Artificial Intelligence and Society 5 (3): 218-238. 1991.
    In this paper I start from a definition of “culture of the artificial” which might be stated by referring to the background of philosophical, methodological, pragmatical assumptions which characterizes the development of the information processing analysis of mental processes and of some trends in contemporary cognitive science: in a word, the development of AI as a candidate science of mind. The aim of this paper is to show how (with which plausibility and limitations) the discovery of the ment…Read more
  • The term cybernetics was first used in 1947 by Norbert Wiener with reference to the centrifugal governor that James Watt had fitted to his steam engine, and above all to Clerk Maxwell, who had subjected governors to a general mathematical treatment in 1868. Wiener used the word “governor” in the sense of the Latin corruption of the Greek term kubernetes, or “steersman.” Wiener defined cybernetics as the study of “control and communication in the animal and the machine” (Wiener 1948). This defini…Read more
  • Bilancio dell'empirismo contemporaneo
    Scientia 67 (8): 399. 1973.
  •  244
    Bayesian models and simulations in cognitive science
    Workshop Models and Simulations 2, Tillburg, NL. 2007.
    Bayesian models can be related to cognitive processes in a variety of ways that can be usefully understood in terms of Marr's distinction among three levels of explanation: computational, algorithmic and implementation. In this note, we discuss how an integrated probabilistic account of the different levels of explanation in cognitive science is resulting, at least for the current research practice, in a sort of unpredicted epistemological shift with respect to Marr's original proposal.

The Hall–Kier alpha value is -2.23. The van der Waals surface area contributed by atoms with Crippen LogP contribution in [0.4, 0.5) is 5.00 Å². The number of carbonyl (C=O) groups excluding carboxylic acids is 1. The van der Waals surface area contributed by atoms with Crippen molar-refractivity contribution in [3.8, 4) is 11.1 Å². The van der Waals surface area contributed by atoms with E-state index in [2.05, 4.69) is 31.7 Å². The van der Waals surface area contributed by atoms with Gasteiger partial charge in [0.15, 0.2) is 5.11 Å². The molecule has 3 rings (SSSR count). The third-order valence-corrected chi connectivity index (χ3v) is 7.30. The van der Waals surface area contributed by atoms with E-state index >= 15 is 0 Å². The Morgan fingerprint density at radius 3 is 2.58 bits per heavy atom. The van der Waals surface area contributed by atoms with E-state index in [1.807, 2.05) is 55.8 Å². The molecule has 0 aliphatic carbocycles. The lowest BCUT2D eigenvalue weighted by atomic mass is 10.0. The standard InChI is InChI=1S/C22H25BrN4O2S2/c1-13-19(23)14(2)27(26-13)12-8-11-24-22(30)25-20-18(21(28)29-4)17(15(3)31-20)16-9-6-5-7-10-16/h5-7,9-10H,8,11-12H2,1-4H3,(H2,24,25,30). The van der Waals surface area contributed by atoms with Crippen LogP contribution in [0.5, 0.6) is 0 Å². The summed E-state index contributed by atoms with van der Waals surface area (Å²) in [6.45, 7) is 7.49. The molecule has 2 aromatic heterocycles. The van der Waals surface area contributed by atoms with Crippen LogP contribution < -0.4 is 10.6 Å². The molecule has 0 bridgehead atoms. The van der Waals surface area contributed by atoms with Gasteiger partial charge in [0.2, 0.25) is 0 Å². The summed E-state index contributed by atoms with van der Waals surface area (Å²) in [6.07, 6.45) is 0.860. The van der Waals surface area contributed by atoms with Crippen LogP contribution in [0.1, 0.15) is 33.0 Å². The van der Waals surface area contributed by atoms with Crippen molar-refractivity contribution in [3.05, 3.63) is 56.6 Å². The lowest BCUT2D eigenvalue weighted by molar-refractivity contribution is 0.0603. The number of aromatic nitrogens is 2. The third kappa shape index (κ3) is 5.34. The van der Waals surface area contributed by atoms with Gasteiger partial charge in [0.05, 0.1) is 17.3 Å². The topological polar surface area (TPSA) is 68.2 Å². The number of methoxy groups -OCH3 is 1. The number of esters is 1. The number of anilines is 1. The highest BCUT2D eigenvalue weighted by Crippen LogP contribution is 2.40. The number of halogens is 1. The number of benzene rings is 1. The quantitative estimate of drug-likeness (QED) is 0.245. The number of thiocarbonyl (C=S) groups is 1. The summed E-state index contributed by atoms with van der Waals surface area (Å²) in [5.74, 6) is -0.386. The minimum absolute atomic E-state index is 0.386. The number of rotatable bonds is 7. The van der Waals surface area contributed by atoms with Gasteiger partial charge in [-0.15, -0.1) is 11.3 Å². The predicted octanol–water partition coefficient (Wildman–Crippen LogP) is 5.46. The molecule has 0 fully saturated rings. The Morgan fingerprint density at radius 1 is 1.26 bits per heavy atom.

• The rise and some more recent developments of the machine-simulation methodology of living-organism behavior are discussed in this paper. In putting forward these issue, my aim is that of isolating recurring themes which help understanding the development of such a machine-simulation methodology, from its, so to speak, discovery during the first half of the twentieth century up to the present time. The machine designed by the engineer S. Bent Russell in 1913 seems to share the core of at least s…Read more
  • L'intelligenza Artificiale Tra Psicologia E Filosofia
    Nuova Civiltà Delle Macchine 6 (1/2): 43-52. 1988.
  •  44
    A few words on representation and meaning. Comments on H.A. Simon's paper on scientific discovery
    International Studies in the Philosophy of Science 6 (1). 1992.
    My aim here is to raise a few questions concerning the problem of representation in scientific discovery computer programs. Representation, as Simon says in his paper, "imposes constraints upon the phenomena that allow the mechanisms to be inferred from the data". The issue is obviously barely outlined by Simon in his paper, while it is addressed in detail in the book by Langley, Simon, Bradshaw and Zytkow (1987), to which I shall refer in this note. Nevertheless, their analysis would appear to …Read more
  • The notion of loop in the study of consciousness
    with Guglielmo Tamburrini and Giuseppe Trautteur
    The notion of loop seems to be ubiquitous in the study of organisms, the human mind and symbolic systems. With the possible exception of quantum-mechanical approaches, the treatments of consciousness we are acquainted with crucially appeal to the concept of loop. The uses of loops in this context fall within two broad classes. In the first one, loops are used to express the control of the organism’s interaction with the environment; in the second one, they are used to express self-reference. Bot…Read more
  • Storia del Pensiero Filosofico e Scientifico - 8° vol.
    with Ludovico Geymonat, Carlo Becchi, Enrico Bellone, Francesco Bertola, Giovanni Boniolo, Umberto Bottazzini, Salvatore Califano, Mauro Ceruti, Gilberto Corbellini, Alessandra Gliozzi, Felice Ippolito, Gabriele Lolli, Alberto Oliverio, Bianca Oscurati, and Corrado Mangione
    Garzanti. 1996.